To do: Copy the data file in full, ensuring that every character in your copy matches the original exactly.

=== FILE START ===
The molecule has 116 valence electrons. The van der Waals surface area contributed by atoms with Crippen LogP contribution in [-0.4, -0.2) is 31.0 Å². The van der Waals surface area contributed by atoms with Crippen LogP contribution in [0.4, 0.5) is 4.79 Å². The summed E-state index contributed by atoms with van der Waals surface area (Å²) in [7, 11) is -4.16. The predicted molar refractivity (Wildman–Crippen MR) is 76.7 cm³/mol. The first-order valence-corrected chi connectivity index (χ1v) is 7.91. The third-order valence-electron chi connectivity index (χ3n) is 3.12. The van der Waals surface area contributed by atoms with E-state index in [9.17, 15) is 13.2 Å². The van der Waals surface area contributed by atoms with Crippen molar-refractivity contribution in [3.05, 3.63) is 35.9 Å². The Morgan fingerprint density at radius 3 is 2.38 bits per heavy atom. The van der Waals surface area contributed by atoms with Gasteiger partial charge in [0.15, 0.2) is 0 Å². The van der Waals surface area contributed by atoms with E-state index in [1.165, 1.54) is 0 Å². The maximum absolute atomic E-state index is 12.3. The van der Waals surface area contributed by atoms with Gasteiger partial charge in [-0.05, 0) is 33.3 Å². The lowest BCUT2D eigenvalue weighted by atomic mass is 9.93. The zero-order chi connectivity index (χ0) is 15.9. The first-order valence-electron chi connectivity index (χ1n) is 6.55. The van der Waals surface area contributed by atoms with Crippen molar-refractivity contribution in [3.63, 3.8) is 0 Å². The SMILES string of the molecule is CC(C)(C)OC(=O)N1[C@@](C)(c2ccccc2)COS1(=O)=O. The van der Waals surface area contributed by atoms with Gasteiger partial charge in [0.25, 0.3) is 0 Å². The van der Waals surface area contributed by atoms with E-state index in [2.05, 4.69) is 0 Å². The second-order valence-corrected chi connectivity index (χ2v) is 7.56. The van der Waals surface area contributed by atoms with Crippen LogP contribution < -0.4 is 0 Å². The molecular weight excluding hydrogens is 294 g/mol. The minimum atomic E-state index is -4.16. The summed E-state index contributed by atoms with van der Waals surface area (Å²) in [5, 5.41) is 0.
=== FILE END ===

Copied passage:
The molecule has 116 valence electrons. The van der Waals surface area contributed by atoms with Crippen LogP contribution in [-0.4, -0.2) is 31.0 Å². The van der Waals surface area contributed by atoms with Crippen LogP contribution in [0.4, 0.5) is 4.79 Å². The summed E-state index contributed by atoms with van der Waals surface area (Å²) in [7, 11) is -4.16. The predicted molar refractivity (Wildman–Crippen MR) is 76.7 cm³/mol. The first-order valence-corrected chi connectivity index (χ1v) is 7.91. The third-order valence-electron chi connectivity index (χ3n) is 3.12. The van der Waals surface area contributed by atoms with E-state index in [9.17, 15) is 13.2 Å². The van der Waals surface area contributed by atoms with Crippen molar-refractivity contribution in [3.05, 3.63) is 35.9 Å². The Morgan fingerprint density at radius 3 is 2.38 bits per heavy atom. The van der Waals surface area contributed by atoms with Gasteiger partial charge in [0.15, 0.2) is 0 Å². The van der Waals surface area contributed by atoms with E-state index in [1.165, 1.54) is 0 Å². The maximum absolute atomic E-state index is 12.3. The van der Waals surface area contributed by atoms with Gasteiger partial charge in [-0.05, 0) is 33.3 Å². The lowest BCUT2D eigenvalue weighted by atomic mass is 9.93. The zero-order chi connectivity index (χ0) is 15.9. The first-order valence-electron chi connectivity index (χ1n) is 6.55. The van der Waals surface area contributed by atoms with Crippen molar-refractivity contribution in [3.63, 3.8) is 0 Å². The SMILES string of the molecule is CC(C)(C)OC(=O)N1[C@@](C)(c2ccccc2)COS1(=O)=O. The van der Waals surface area contributed by atoms with Gasteiger partial charge in [0.25, 0.3) is 0 Å². The van der Waals surface area contributed by atoms with E-state index in [2.05, 4.69) is 0 Å². The second-order valence-corrected chi connectivity index (χ2v) is 7.56. The van der Waals surface area contributed by atoms with Crippen LogP contribution < -0.4 is 0 Å². The molecular weight excluding hydrogens is 294 g/mol. The minimum atomic E-state index is -4.16. The summed E-state index contributed by atoms with van der Waals surface area (Å²) in [5, 5.41) is 0.